Scarcely had the women been thrust out, and the white-faced Bement dropped the bar into its sockets across the middle of the door, than there was a rushing, tramping sound before the house, like the noise of many waters, and a great hubbub of hoarse voices. Then came a heavy blow, as if with the hilt of a sword against the door, and a loud voiced called,

"Open, and be quick about it!"

"Don't do it, Cephas, the house is stout, and mebbe help'll come," said Mrs. Bement, although she trembled.

But Cephas, though generally like clay in the hands of his wife, was at this instant dominated by a terror greater than his fear of her. He lifted the bar from the sockets, and was instantly sent staggering back against the wall as the door burst open. The room was instantly filled to its utmost capacity with men, who dropped the butts of their muskets on the floor with a jar that made the bottles in the bar clink in concert.

Bement who had managed to get behind the bar, stood there with a face like ashes, his flabby cheeks relaxed with terror so they hung like dewlaps. He evidently expected nothing better than to be butchered without mercy on the spot.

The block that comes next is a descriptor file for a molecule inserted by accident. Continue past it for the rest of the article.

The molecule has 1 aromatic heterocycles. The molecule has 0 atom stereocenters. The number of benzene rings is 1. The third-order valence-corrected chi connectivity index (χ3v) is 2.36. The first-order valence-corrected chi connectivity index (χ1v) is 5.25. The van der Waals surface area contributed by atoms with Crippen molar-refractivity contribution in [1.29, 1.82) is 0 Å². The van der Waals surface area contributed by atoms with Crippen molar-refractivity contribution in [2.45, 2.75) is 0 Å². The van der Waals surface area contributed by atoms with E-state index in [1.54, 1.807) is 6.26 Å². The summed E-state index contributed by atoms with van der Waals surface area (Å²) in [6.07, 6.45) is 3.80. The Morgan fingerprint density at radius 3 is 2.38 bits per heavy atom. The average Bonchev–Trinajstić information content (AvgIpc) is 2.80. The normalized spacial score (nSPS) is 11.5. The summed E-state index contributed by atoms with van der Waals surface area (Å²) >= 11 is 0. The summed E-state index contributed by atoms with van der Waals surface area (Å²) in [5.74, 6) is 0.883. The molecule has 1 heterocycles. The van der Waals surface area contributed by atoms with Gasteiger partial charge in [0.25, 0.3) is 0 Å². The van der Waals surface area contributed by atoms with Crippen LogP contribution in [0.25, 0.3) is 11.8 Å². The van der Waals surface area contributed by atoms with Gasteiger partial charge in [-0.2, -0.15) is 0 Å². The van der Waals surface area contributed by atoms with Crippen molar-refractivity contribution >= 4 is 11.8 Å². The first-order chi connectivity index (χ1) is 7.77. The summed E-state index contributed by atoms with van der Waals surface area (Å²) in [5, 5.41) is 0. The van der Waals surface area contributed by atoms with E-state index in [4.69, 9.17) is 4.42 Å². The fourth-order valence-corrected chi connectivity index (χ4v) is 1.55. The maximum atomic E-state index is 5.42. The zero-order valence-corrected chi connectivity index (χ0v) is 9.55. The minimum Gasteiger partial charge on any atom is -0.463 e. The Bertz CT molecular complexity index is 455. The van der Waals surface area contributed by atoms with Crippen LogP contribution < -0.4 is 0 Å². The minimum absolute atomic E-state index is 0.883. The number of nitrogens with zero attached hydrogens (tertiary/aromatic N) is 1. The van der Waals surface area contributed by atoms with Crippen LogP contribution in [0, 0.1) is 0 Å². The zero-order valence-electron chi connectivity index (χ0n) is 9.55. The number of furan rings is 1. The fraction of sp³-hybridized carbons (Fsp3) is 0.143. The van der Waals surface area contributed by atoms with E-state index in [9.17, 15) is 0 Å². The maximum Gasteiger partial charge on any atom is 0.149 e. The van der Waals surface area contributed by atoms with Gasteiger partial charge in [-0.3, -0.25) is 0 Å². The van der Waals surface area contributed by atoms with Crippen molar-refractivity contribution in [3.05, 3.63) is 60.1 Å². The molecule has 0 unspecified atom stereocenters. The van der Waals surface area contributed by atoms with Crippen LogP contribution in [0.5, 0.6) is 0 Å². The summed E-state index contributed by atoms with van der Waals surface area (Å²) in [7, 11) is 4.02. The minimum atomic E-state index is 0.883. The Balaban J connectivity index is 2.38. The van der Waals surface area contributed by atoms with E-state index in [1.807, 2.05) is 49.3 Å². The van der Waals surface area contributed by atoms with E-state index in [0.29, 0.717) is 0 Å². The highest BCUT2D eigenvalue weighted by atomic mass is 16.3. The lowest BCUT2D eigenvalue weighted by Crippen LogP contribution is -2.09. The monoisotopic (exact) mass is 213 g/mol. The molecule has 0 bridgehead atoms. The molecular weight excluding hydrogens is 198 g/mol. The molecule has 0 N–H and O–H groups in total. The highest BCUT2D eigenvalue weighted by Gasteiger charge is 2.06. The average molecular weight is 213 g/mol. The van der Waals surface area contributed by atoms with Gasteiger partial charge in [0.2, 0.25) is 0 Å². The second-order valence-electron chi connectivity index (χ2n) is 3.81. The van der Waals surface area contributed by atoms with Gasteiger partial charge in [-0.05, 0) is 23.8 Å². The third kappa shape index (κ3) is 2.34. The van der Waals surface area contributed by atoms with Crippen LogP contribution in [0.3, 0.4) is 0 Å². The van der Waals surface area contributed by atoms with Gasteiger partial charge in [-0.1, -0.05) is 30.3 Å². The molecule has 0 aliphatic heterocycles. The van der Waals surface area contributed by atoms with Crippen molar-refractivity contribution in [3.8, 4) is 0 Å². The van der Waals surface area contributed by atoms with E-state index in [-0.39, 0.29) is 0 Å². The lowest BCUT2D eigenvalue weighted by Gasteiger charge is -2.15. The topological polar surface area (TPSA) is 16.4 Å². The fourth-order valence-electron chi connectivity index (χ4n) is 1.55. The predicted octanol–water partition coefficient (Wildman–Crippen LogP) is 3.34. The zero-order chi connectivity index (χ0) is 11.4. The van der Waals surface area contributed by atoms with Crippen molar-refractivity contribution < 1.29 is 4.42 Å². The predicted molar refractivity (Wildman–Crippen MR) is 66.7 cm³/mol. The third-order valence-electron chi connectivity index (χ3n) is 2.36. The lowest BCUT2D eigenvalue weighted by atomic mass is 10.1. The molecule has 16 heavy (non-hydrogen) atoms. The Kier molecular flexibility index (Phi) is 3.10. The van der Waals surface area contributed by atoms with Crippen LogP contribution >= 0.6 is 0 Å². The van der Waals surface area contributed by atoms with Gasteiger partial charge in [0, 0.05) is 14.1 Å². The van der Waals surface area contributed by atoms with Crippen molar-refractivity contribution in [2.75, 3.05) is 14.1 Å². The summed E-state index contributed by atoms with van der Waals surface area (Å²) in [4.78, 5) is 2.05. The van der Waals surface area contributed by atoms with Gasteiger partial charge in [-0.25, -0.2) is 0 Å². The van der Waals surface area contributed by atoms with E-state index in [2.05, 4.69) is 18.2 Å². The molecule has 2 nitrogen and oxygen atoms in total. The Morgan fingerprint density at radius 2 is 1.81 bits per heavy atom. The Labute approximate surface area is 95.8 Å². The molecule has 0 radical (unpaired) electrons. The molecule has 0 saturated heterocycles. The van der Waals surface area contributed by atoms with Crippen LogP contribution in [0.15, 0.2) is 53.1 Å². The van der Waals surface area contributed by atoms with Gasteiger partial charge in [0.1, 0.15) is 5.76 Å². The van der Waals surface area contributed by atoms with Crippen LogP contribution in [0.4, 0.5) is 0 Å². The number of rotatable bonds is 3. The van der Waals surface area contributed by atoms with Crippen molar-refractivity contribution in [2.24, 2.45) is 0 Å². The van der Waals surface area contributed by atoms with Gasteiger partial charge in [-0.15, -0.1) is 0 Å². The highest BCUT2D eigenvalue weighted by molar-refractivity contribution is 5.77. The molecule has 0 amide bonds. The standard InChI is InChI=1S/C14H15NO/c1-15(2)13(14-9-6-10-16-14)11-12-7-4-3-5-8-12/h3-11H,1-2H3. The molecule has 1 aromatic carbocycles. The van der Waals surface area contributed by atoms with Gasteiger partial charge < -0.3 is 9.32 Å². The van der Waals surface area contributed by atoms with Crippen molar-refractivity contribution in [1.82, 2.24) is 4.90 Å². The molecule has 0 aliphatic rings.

"Good morning, Mr. Bement," said Perez, as coolly as if he had just dropped in for a glass of flip.

"Good morning sir," faintly articulated the landlord.

"You remember me, perhaps. I took dinner here, and visited by brother in the jail last Saturday. I should like to see him again. Will you be kind enough to hand me the keys, there behind you?" Bement stared as if dazed at Perez, looked around at the crowd of men, and then looked back at Perez again, and still stood gaping.

"Did ye hear the cap'n?" shouted Abner in a voice of thunder. Bement gave a start of terror, and involuntarily turned to take the bunch of keys down from the nail. But by the time he had turned, the keys were no longer there.

It had been easy to see from the first, that Mrs. Bement was made of quite different stuff from her husband. As she stood by his side behind the bar, although she was tremulous with excitement, the look with which she had faced the crowd was rather vixenish than frightened. There was a vicious sparkle in her eyes, and the color of her cheeks was concentrated in two small spots, one under each cheek bone. Just as her husband, succumbing to the inevitable, was turning to take the keys from their nail and deliver them over, she quietly reached behind him, and snatched them. Then, with a deft motion opening the top of her gown a little, she dropped them into her bosom, and looked at Perez with a defiant expression, as much as to say, "Now I should like to see you get them."